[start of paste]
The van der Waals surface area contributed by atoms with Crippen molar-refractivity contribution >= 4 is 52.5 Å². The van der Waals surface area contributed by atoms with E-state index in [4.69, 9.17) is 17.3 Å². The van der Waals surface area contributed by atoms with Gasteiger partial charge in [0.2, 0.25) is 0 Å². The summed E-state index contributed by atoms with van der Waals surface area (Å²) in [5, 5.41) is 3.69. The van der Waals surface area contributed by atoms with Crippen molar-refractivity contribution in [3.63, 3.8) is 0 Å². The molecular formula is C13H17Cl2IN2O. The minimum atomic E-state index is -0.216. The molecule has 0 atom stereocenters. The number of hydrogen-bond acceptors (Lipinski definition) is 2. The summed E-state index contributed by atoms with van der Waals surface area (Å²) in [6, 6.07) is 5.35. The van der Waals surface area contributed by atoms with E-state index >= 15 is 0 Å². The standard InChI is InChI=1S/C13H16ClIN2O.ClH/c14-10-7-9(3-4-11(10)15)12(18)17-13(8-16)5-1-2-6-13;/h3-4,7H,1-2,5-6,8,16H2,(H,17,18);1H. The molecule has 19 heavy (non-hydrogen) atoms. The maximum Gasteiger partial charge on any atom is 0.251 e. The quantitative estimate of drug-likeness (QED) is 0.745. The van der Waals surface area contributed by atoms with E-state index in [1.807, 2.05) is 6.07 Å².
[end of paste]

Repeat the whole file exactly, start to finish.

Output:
The van der Waals surface area contributed by atoms with Crippen molar-refractivity contribution >= 4 is 52.5 Å². The van der Waals surface area contributed by atoms with E-state index in [4.69, 9.17) is 17.3 Å². The van der Waals surface area contributed by atoms with Gasteiger partial charge in [0.2, 0.25) is 0 Å². The summed E-state index contributed by atoms with van der Waals surface area (Å²) in [5, 5.41) is 3.69. The van der Waals surface area contributed by atoms with Crippen molar-refractivity contribution in [3.63, 3.8) is 0 Å². The molecular formula is C13H17Cl2IN2O. The minimum atomic E-state index is -0.216. The molecule has 0 atom stereocenters. The number of hydrogen-bond acceptors (Lipinski definition) is 2. The summed E-state index contributed by atoms with van der Waals surface area (Å²) in [6, 6.07) is 5.35. The van der Waals surface area contributed by atoms with E-state index >= 15 is 0 Å². The standard InChI is InChI=1S/C13H16ClIN2O.ClH/c14-10-7-9(3-4-11(10)15)12(18)17-13(8-16)5-1-2-6-13;/h3-4,7H,1-2,5-6,8,16H2,(H,17,18);1H. The molecule has 19 heavy (non-hydrogen) atoms. The maximum Gasteiger partial charge on any atom is 0.251 e. The quantitative estimate of drug-likeness (QED) is 0.745. The van der Waals surface area contributed by atoms with E-state index in [1.807, 2.05) is 6.07 Å².